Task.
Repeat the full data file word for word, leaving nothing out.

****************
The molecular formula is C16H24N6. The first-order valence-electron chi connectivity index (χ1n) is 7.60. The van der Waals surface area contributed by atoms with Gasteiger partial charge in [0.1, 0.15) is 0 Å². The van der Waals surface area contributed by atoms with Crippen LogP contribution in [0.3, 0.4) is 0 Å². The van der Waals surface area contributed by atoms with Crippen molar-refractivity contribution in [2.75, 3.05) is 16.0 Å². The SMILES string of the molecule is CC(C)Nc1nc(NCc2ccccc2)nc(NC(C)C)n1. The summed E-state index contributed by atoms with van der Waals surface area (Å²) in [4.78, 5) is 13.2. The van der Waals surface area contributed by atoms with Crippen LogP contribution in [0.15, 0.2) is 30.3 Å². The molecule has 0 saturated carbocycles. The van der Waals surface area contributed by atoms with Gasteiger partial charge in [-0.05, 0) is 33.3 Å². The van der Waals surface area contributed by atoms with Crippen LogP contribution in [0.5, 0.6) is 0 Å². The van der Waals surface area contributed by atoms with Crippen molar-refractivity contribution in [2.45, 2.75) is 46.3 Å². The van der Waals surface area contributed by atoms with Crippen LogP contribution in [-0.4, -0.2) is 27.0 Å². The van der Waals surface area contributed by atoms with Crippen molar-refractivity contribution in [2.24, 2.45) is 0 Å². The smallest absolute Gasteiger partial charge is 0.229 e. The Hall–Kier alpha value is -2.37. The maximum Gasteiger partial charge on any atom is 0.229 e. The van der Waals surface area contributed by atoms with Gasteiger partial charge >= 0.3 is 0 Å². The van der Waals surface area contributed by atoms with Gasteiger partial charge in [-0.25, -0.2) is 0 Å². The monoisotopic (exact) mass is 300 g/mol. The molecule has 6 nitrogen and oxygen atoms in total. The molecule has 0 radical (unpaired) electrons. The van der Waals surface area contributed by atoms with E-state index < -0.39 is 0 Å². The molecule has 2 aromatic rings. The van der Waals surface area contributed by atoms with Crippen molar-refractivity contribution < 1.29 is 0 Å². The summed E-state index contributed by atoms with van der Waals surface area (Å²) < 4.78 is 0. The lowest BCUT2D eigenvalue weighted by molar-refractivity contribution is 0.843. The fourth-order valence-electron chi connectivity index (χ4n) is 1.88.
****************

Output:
The molecular formula is C16H24N6. The first-order valence-electron chi connectivity index (χ1n) is 7.60. The van der Waals surface area contributed by atoms with Gasteiger partial charge in [0.1, 0.15) is 0 Å². The van der Waals surface area contributed by atoms with Crippen LogP contribution in [0.3, 0.4) is 0 Å². The van der Waals surface area contributed by atoms with Crippen molar-refractivity contribution in [2.75, 3.05) is 16.0 Å². The SMILES string of the molecule is CC(C)Nc1nc(NCc2ccccc2)nc(NC(C)C)n1. The summed E-state index contributed by atoms with van der Waals surface area (Å²) in [4.78, 5) is 13.2. The van der Waals surface area contributed by atoms with Crippen LogP contribution in [0.15, 0.2) is 30.3 Å². The molecule has 0 saturated carbocycles. The van der Waals surface area contributed by atoms with Gasteiger partial charge in [-0.05, 0) is 33.3 Å². The van der Waals surface area contributed by atoms with Crippen LogP contribution in [0.5, 0.6) is 0 Å². The van der Waals surface area contributed by atoms with Crippen molar-refractivity contribution in [2.45, 2.75) is 46.3 Å². The van der Waals surface area contributed by atoms with Crippen LogP contribution in [-0.4, -0.2) is 27.0 Å². The van der Waals surface area contributed by atoms with Crippen molar-refractivity contribution in [2.24, 2.45) is 0 Å². The smallest absolute Gasteiger partial charge is 0.229 e. The Hall–Kier alpha value is -2.37. The maximum Gasteiger partial charge on any atom is 0.229 e. The van der Waals surface area contributed by atoms with Gasteiger partial charge >= 0.3 is 0 Å². The van der Waals surface area contributed by atoms with Gasteiger partial charge in [-0.25, -0.2) is 0 Å². The monoisotopic (exact) mass is 300 g/mol. The molecule has 6 nitrogen and oxygen atoms in total. The molecule has 0 radical (unpaired) electrons. The van der Waals surface area contributed by atoms with E-state index < -0.39 is 0 Å². The molecule has 2 aromatic rings. The van der Waals surface area contributed by atoms with Crippen molar-refractivity contribution < 1.29 is 0 Å². The summed E-state index contributed by atoms with van der Waals surface area (Å²) < 4.78 is 0. The lowest BCUT2D eigenvalue weighted by molar-refractivity contribution is 0.843. The fourth-order valence-electron chi connectivity index (χ4n) is 1.88.